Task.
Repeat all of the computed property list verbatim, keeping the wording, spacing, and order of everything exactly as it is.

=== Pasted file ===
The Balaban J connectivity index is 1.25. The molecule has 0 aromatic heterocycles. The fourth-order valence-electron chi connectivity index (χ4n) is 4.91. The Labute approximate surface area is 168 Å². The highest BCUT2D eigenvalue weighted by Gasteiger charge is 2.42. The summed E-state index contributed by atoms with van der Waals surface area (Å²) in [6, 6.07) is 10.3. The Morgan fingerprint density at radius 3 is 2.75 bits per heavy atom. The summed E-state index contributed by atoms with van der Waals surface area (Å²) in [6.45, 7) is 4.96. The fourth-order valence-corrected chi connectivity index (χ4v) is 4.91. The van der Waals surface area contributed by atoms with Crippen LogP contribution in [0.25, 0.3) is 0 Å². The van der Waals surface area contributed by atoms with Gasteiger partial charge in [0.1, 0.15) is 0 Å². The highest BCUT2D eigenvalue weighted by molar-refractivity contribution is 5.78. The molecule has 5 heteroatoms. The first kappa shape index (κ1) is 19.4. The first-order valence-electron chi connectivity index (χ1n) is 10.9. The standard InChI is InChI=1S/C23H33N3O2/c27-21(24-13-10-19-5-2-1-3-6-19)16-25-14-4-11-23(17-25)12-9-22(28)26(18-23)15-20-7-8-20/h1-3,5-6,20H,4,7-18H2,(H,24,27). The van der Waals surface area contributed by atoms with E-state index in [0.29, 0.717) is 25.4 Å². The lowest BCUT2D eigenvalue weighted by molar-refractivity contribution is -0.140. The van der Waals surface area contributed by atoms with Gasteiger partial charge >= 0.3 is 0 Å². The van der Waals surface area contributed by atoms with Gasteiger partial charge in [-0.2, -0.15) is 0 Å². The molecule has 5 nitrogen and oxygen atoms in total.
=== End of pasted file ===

The Balaban J connectivity index is 1.25. The molecule has 0 aromatic heterocycles. The fourth-order valence-electron chi connectivity index (χ4n) is 4.91. The Labute approximate surface area is 168 Å². The highest BCUT2D eigenvalue weighted by Gasteiger charge is 2.42. The summed E-state index contributed by atoms with van der Waals surface area (Å²) in [6, 6.07) is 10.3. The Morgan fingerprint density at radius 3 is 2.75 bits per heavy atom. The summed E-state index contributed by atoms with van der Waals surface area (Å²) in [6.45, 7) is 4.96. The fourth-order valence-corrected chi connectivity index (χ4v) is 4.91. The van der Waals surface area contributed by atoms with Crippen LogP contribution in [0.25, 0.3) is 0 Å². The van der Waals surface area contributed by atoms with Gasteiger partial charge in [0.1, 0.15) is 0 Å². The highest BCUT2D eigenvalue weighted by molar-refractivity contribution is 5.78. The molecule has 5 heteroatoms. The first kappa shape index (κ1) is 19.4. The first-order valence-electron chi connectivity index (χ1n) is 10.9. The standard InChI is InChI=1S/C23H33N3O2/c27-21(24-13-10-19-5-2-1-3-6-19)16-25-14-4-11-23(17-25)12-9-22(28)26(18-23)15-20-7-8-20/h1-3,5-6,20H,4,7-18H2,(H,24,27). The van der Waals surface area contributed by atoms with E-state index in [0.29, 0.717) is 25.4 Å². The lowest BCUT2D eigenvalue weighted by molar-refractivity contribution is -0.140. The van der Waals surface area contributed by atoms with Gasteiger partial charge >= 0.3 is 0 Å². The van der Waals surface area contributed by atoms with Gasteiger partial charge in [-0.2, -0.15) is 0 Å². The molecule has 5 nitrogen and oxygen atoms in total.